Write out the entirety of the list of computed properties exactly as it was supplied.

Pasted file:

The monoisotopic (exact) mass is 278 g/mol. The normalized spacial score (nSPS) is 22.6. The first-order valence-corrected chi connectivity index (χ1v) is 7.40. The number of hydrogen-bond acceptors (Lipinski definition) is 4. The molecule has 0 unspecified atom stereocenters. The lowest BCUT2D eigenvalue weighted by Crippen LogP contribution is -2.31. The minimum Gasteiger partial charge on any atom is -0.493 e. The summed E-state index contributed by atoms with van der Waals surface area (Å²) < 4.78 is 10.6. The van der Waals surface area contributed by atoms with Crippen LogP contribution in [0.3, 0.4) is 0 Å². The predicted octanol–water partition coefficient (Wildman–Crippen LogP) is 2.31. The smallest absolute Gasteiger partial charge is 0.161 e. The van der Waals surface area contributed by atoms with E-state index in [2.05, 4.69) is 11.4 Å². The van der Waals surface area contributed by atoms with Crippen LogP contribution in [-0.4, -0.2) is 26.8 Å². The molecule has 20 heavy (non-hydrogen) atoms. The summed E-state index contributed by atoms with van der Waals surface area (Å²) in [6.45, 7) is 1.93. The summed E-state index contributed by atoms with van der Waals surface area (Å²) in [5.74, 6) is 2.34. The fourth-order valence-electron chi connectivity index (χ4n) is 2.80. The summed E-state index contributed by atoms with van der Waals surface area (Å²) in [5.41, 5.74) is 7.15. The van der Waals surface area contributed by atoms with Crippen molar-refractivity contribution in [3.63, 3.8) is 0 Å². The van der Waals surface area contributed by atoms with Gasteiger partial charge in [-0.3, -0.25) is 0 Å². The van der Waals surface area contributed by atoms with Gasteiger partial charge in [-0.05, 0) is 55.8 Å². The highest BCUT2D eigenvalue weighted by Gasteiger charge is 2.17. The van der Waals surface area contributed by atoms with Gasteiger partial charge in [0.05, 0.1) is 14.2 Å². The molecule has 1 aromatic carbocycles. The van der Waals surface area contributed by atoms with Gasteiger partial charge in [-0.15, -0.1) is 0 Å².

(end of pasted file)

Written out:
The monoisotopic (exact) mass is 278 g/mol. The normalized spacial score (nSPS) is 22.6. The first-order valence-corrected chi connectivity index (χ1v) is 7.40. The number of hydrogen-bond acceptors (Lipinski definition) is 4. The molecule has 0 unspecified atom stereocenters. The lowest BCUT2D eigenvalue weighted by Crippen LogP contribution is -2.31. The minimum Gasteiger partial charge on any atom is -0.493 e. The summed E-state index contributed by atoms with van der Waals surface area (Å²) < 4.78 is 10.6. The van der Waals surface area contributed by atoms with Crippen LogP contribution in [0.3, 0.4) is 0 Å². The predicted octanol–water partition coefficient (Wildman–Crippen LogP) is 2.31. The smallest absolute Gasteiger partial charge is 0.161 e. The van der Waals surface area contributed by atoms with E-state index in [2.05, 4.69) is 11.4 Å². The van der Waals surface area contributed by atoms with Crippen LogP contribution in [-0.4, -0.2) is 26.8 Å². The molecule has 20 heavy (non-hydrogen) atoms. The summed E-state index contributed by atoms with van der Waals surface area (Å²) in [6.45, 7) is 1.93. The summed E-state index contributed by atoms with van der Waals surface area (Å²) in [5.74, 6) is 2.34. The fourth-order valence-electron chi connectivity index (χ4n) is 2.80. The summed E-state index contributed by atoms with van der Waals surface area (Å²) in [5.41, 5.74) is 7.15. The van der Waals surface area contributed by atoms with Crippen molar-refractivity contribution in [3.63, 3.8) is 0 Å². The van der Waals surface area contributed by atoms with Gasteiger partial charge in [-0.3, -0.25) is 0 Å². The van der Waals surface area contributed by atoms with Gasteiger partial charge in [-0.05, 0) is 55.8 Å². The highest BCUT2D eigenvalue weighted by Gasteiger charge is 2.17. The van der Waals surface area contributed by atoms with Gasteiger partial charge in [0.05, 0.1) is 14.2 Å². The molecule has 1 aromatic carbocycles. The van der Waals surface area contributed by atoms with Gasteiger partial charge in [-0.15, -0.1) is 0 Å².